Although each of the S&P’s bearish reversal days in recent weeks failed to follow-through to the downside, one factor may yield a different result this time. That factor is that the S&P 500 closed below its 20-day moving average for the first time since the trading range developed. The index also is sitting just above support of its primary uptrend line, which has converged with support of the multi-week trading range. Because of this convergence, there is a very strong possibility that a break of that area of support would likely generate significant downward momentum. The red horizontal line on the daily chart below marks support of the trading range, which is only two points below last Friday’s close. The blue ascending line represents support of the uptrend line that has been in place since the low of October 2005. We have circled the convergence point:
It’s fair to say that all eyes will be watching to see how the S&P reacts as it tests key support at the 1,292 to 1,294 area. As for resistance on the upside, quite a bit of overhead supply has now been generated from traders who bought the trading range in anticipation of an eventual breakout.
This week kicks off quarterly earnings season, so be aware of when your positions are reporting their results. In the current environment, a greater than usual amount of volatility could result from earnings surprises. Perhaps the market’s reaction to the earnings reports of keystone companies will finally generate the impetus necessary to kick-start some type of confirmed trend in the broad market.
DIA – DIAMONDS (Dow Jones Index)
Trigger = below 110.60 (below support of trading range and uptrend line)
Target = 107.40 (support of Feb. low)
Stop = 112.35 (above 20-day MA)
Shares = 500
Notes = Like the S&P 500, the Dow Jones is also sitting just above support of its multi-week trading range and its primary uptrend line. Further, the uptrend line has converged with the 50-day moving average, which makes the support level even more significant. If DIA breaks this plethora of support, we expect to see a significant drop in the Dow. Selling short the S&P 500 (SPY) on a break of support is also a viable option, but the Dow has been showing more relative weakness than the S&P. Notice how the Dow failed to break out to a new high when the S&P attempted to do so last week.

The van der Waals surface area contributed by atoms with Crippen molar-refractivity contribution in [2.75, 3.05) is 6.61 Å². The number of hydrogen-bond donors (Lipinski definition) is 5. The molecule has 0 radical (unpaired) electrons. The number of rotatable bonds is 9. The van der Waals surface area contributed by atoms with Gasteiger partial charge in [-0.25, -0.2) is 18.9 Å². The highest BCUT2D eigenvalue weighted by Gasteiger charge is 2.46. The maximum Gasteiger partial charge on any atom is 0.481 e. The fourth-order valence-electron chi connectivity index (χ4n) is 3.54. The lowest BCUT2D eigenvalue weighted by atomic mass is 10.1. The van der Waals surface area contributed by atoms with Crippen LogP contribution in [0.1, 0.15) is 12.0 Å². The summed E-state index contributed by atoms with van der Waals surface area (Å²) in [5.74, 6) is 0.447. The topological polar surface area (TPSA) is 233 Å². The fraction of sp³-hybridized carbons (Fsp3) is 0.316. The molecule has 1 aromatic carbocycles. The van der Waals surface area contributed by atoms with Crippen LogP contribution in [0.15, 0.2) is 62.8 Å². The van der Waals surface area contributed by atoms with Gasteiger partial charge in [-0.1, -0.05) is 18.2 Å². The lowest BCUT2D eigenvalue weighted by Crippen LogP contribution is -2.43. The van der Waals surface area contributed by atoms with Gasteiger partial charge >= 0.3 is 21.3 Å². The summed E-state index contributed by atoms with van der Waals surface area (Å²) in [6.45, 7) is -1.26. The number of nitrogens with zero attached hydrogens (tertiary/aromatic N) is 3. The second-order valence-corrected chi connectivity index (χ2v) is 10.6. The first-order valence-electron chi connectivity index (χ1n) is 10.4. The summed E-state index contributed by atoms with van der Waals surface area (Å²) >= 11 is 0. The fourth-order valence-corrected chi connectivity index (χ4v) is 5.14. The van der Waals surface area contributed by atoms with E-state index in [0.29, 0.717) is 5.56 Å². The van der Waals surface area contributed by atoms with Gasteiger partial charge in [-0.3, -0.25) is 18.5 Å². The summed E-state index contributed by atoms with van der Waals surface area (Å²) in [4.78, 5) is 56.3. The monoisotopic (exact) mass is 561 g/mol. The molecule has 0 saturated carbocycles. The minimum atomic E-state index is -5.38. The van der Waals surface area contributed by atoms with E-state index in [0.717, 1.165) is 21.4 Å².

Daily Performance Report:
Below is an overview of all open positions, as well as a performance report on all positions that were closed only since the previous day’s newsletter. Net P/L figures are based on the $50,000 Wagner Daily model account size. Changes to open positions since the previous report are listed in red text below:
Open positions (coming into today):
BBH short (100 shares from April 3 entry) –
sold short 192.51, stop 191.40, target achieved (trailing a stop), unrealized points = + 6.56, unrealized P/L = + $656
IGW long (300 shares from April 6 entry) –
bought 68.23, stop 66.20, target new high (will trail stop), unrealized points = (1.46), unrealized P/L = ($438)
Closed positions (since last report):
Current equity exposure ($100,000 max. buying power):
There are no changes to the open positions, although we may sell IGW into strength if it bounces. As always, we will promptly send an e-mail alert if we do.
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Click here to view MTG’s past performance results (updated monthly).
Edited by Deron Wagner,
MTG Founder and